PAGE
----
There is a reflection guide included with the DVD.  You’ll also find a downloadable version that can be distributed to group members.  More along the lines of a devotional guide, there aren’t included discussion questions or leader’s helps.  Still, the film will generate some powerful insights and good conversation that a leader can guide with very little forethought.

I like the format and can see how it could provide a number of solutions for women’s ministries or women’s small groups and Bible studies.  Inserted in between longer studies, Be Still could take a group deeper.  Alternatively, the film could introduce the topic of a retreat or emphasis.  It could also be ideal as a next step for studies that begin with an introductory theme.

Be Still is very compelling.  I’m going to find ways to use it and I bet you do too.

Disclosure of Material Connection: Some of the links in the post above may be “affiliate links.” This means if you click on the link and purchase the item, I will receive an affiliate commission. Regardless, I only recommend products or services I use personally and believe will add value to my readers. I am disclosing this in accordance with the Federal Trade Commission’s 16 CFR, Part 255: “Guides Concerning the Use of Endorsements and Testimonials in Advertising.”

Looking for a Position? Have a Position to Post?

I hear about small group ministry positions all the time.  Sometimes referred to as a discipleship or spiritual formation role, but I usually know about several.

I also hear from people looking for a new role.  Happens very frequently.

I’ve been thinking about how I can help, and here’s what I’ve come up with.  I’ve created an opportunities page here at MarkHowellLive.com and as an experiment I’m going to post available positions that I know about.

If you’re looking for a ministry role, here’s what I know about right now.  If you have a small group, discipleship, or spiritual formation opportunity to post, email me a short description (include the basics along with a contact name and email).

Yielding to What Is Doable and Practical and Popular

Ever find yourself settling for what you’ve always done?  Or settling for what is familiar rather than what might be next?

Most of us play the role we play because we have a burning desire to connect people or make disciples or help people grow in Christ.  We have a bag of tricks that work to a degree, but often only to a degree.

When we are really honest, we know that there are many more unconnected people than there are connected.  There are many more who remain spiritual infants who need milk instead of solid food.

But instead of trying a new thing, recognizing that “our ministries are perfectly designed to produce the results we’re currently getting,” we fall back again to what we’ve done before.

One of my favorite books is Peter Block’s The Answer to How is Yes.  In it, Block calls out our tendency to settle:

“We have yielded too easily to what is doable and practical and popular.  In the process we have sacrificed the pursuit of what is in our hearts.  We find ourselves giving in to our doubts, and settling for what we know how to do, or can soon learn how to do, instead of pursuing what most matters to us and living with the adventure and anxiety that this requires.”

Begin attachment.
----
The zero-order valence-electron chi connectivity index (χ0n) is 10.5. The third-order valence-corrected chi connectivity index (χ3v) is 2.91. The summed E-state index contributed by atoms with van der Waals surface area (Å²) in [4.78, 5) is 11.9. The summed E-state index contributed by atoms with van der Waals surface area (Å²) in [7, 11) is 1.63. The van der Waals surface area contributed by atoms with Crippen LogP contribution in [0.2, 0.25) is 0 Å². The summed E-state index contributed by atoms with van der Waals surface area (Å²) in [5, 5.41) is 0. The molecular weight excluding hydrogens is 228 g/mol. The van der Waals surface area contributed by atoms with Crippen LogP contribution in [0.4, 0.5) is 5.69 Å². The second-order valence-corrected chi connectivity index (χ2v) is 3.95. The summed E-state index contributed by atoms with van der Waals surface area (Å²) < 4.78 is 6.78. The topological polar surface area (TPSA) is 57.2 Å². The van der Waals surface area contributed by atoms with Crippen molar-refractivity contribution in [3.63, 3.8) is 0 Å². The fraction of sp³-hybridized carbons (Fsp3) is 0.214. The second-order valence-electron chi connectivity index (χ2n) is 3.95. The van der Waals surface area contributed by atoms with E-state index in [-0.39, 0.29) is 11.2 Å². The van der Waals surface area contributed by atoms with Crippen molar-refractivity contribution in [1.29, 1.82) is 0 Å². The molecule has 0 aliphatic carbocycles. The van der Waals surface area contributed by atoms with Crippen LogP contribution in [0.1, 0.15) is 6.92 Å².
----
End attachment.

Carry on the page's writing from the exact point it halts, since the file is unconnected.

What if we set aside one day a month or a morning a week to zero in on what matters most to us…and then set out in headlong pursuit of what is in our hearts?

What if we pulled together a band of uncompromising dreamers who sworn allegiance was to do what seems beyond doable?

What if we started today?  Who’s in?

What do you think?  Have a question?  Want to argue? You can click here to jump into the conversation.

Disclosure of Material Connection: Some of the links in the post above may be “affiliate links.” This means if you click on the link and purchase the item, I will receive an affiliate commission. Regardless, I only recommend products or services I use personally and believe will add value to my readers. I am disclosing this in accordance with the Federal Trade Commission’s 16 CFR, Part 255: “Guides Concerning the Use of Endorsements and Testimonials in Advertising.”

Now Taking Applications: My 2013 Small Group Ministry Coaching Network

Looking for an opportunity to grow in your ability to connect beyond usual suspects? I want to invite you to join my 2013 Small Group Ministry Coaching Network; an experience designed to give you the tools and strategies you need in order to build a small group ministry that works in the 21st century.

The coaching network program will expose you to a new perspective. While it makes sense to many that in order to get different results you need to do different things…it’s not always clear what those different things might be. The coaching network program is designed around the idea that different, not better, leads to the kind of strategy that connects beyond the usual suspects.

My 2013 Small Group Ministry Coaching Network begins in February and I’ve just opened up applications. You can find out all about it right here. I’m hoping you’ll come along!

Mix and Match Leads to Missed Opportunity

Mix and match.  There are things you can mix and match.  You can mix and match fashion.  You can mix and match cuisine.  Nothing better than fusion.  It can be fun to combine things.

The problem?  It doesn’t work every time.  Sometimes it makes for a comical development.  Like when Johnny Cash mixed and matched parts to make a cadillac  one piece at a time.

And sometimes it can be downright disastrous.  Like when Igor handed Dr. Frankenstein the brain from Abby Normal.

In a small group ministry?  Better make sure you’re using a mix and match strategy and expecting exponential results.  Just doesn’t work that way.  And far too often, when you look closely and know what you’re looking for…that’s what you see.  A mix and match strategy.

Need an example?  How about this.  Using North Point’s GroupLink strategy with its closed group philosophy and anticipating that small groups will be the growth engine that is the fully implemented Saddleback model.